Nanostructured films employed as sensing units in an electronic tongue system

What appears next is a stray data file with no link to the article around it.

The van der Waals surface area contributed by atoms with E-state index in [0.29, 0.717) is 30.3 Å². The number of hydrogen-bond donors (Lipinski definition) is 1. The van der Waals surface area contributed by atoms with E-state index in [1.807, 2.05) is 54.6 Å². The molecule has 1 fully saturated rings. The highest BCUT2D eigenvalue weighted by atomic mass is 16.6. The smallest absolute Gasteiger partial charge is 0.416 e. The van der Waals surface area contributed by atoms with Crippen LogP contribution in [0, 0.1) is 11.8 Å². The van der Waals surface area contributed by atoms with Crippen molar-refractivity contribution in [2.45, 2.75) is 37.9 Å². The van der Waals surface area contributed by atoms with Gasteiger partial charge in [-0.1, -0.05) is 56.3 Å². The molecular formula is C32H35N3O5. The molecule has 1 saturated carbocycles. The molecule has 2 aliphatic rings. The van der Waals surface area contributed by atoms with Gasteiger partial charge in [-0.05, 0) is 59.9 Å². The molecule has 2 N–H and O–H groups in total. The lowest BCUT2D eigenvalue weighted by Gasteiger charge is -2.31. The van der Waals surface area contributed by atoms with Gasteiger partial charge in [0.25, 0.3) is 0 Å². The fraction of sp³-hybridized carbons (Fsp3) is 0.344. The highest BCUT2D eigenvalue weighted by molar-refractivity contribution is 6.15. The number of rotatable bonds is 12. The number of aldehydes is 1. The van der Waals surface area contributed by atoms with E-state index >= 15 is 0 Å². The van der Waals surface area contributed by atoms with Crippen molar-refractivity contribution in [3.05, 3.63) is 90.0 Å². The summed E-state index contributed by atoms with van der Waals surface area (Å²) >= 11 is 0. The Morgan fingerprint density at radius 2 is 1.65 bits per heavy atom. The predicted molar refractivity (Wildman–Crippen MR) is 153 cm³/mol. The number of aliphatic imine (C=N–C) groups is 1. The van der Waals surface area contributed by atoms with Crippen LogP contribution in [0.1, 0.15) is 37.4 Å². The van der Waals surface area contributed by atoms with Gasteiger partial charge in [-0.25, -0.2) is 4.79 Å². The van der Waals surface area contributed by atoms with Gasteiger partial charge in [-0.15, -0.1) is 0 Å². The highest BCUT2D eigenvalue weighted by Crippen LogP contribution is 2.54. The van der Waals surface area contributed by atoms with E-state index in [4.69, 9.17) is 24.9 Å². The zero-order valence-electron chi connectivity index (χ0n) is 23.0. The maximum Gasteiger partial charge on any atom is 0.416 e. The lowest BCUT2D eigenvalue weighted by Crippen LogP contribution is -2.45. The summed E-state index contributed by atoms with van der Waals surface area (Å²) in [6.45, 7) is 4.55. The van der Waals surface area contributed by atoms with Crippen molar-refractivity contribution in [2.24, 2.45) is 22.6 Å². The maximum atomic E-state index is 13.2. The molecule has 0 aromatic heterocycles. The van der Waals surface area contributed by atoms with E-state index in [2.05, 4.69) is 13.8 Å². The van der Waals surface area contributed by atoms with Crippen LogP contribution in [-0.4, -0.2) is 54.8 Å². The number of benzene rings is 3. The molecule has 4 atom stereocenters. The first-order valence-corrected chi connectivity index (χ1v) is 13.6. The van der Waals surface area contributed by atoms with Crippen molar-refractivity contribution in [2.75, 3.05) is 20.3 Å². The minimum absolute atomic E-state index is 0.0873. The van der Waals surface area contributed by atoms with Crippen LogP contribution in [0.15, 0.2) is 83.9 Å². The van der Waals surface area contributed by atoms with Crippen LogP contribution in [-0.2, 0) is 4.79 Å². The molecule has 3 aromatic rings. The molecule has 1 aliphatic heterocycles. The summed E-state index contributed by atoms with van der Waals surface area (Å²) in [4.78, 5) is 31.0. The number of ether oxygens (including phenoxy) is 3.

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Nanostructured films of lignin (macromolecule extracted from sugar cane bagasse), polypyrrole (conducting polymer) and bis butylimido perylene (organic dye) were used in the detection of trace levels of fluorine (from H2SiF6), chlorine (from NaCIO), Pb+2, Cu+2, and Cd+2 in aqueous solutions. Langmuir monolayers on ultrapure water were characterised by surface pressure-mean molecular area (II-A) isotherms. Langmuir-Blodgett (LB) films were transferred onto gold interdigitated electrodes and used as individual sensing units of an electronic tongue system. Impedance spectroscopy measurements were taken with the sensor immersed into aqueous solutions containing the ions described above in different molar concentrations. Fourier transform infrared absorption (FTIR) was employed to identify possible interactions between the LB films and the analytes in solution, and no significant changes could be observed in the FTIR spectra of BuPTCD and Ppy. Therefore, the results for lignin point to an interaction involving the electronic cloud of the phenyl groups with the metallic ions.